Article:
The magic of the cup, long derided by pundits who had thought the Big Four were making the tournament more routine than a Rodney Dangerfield vehicle, seems to have returned in spectacular fashion, with Barnsley outplaying, outdefending, and crucially of course outscoring a clockwork Cheslea, Portsmouth overcoming a particularly unlucky and, as usual, sore loosery ManU, and traveling wax museum Cardiff City complicating matters by getting a Welsh side involved in the semi finals of the Premier English domestic knockout competition.
Some papers, again, really my only source of any information, the Guardian, wondered aloud if the no-name sub-Premiership underdogs may be diluting the quality of competition now that the FA Cup has lost it's Fleet Street marquee names, replaced by sides more reminiscent of Brick Lane. Well, judging by some so-called Super Clasico match-ups this past year, including the Waterworld-ian flop that was Grand Slam Sunday in December, and by the often entertaining, all-English and all-pacey, open-defense games I've seen in the Championship on Setanta's off-days, this theory doesn't hold out.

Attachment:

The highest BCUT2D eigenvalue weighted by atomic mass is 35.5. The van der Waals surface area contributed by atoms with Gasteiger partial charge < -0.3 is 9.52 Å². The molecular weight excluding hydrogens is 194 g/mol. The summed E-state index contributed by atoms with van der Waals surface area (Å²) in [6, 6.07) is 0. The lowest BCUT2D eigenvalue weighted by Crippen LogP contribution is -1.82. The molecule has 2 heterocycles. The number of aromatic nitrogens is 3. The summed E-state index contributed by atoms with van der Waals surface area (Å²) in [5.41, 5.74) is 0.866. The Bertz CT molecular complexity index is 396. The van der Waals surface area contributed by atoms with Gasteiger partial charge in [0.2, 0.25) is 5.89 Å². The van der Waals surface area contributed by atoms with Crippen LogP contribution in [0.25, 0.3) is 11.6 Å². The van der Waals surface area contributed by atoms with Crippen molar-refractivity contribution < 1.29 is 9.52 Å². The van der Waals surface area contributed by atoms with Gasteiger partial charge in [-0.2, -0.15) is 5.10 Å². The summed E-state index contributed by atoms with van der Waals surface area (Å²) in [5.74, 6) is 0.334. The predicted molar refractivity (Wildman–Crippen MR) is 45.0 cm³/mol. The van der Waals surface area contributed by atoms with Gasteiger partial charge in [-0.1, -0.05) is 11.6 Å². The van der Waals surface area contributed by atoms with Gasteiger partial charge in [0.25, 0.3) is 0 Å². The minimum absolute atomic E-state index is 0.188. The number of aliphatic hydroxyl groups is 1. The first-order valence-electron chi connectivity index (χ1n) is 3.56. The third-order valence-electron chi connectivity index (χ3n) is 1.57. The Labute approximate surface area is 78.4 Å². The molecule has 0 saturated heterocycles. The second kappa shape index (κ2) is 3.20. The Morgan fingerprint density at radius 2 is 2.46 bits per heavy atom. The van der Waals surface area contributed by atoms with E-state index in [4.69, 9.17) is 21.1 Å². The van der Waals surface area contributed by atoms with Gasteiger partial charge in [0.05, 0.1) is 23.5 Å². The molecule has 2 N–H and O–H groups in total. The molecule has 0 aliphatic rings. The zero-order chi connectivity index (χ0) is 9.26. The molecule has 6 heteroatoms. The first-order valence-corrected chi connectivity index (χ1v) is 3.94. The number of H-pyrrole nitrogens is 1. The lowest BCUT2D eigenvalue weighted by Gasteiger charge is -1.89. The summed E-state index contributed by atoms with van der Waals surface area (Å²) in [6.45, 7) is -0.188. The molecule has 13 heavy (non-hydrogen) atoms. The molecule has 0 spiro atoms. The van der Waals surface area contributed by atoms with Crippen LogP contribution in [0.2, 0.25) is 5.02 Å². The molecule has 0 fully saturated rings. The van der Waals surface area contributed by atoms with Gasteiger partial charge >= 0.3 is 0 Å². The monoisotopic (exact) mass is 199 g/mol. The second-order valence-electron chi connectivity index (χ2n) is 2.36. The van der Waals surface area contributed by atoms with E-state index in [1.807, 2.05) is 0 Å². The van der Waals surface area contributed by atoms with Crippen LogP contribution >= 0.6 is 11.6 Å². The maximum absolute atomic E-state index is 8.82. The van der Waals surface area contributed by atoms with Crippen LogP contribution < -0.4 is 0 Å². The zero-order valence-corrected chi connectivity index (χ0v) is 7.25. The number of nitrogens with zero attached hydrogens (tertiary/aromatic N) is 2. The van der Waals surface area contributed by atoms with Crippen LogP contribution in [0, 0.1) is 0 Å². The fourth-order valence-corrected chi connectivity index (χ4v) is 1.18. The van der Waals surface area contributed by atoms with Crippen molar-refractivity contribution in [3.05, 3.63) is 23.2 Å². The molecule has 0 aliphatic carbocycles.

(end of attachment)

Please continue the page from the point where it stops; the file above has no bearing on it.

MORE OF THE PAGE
Barnsley's fans storming the pitch post-victory, and the sheer amazement at seeing the ground erupt at the decisive header, almost brought a tear to this no-name author's eye, and was one of the best things I will remember this year in football, outside of course Gabriel Agbonlahor's second goal against Chelsea which essentially put Mourinho's head on the block. This is what those old folks at the local down the street have been talking about, the one that serves real ale, doesn't have a TV or any music and has no cell phone signs everywhere, the one you never go into, when they mention the 'Magic of the Cup,' which you would be forgiven for thinking was a Sky Sports jingle. This is why some in English Football understand the importance of the photo at the header of this blog, AVFC with their very first FA Cup, and the smug pride on the faces of those who won it so long ago. They earned the right to that smug pride because the Cup wasn't always a given, and judging by this year's topsy-turvy competition, which might turn out to be a happy aberrant event on par with Haley's Comet or a Lib Dem government, it may still not be. In any case, in an age when money seems to rule just about everything in the Beautiful Game, this year's FA Cup reminds us to heed Sepp Herberger's words:
"The ball is round, the game lasts ninety minutes, this much is fact. Everything else is theory."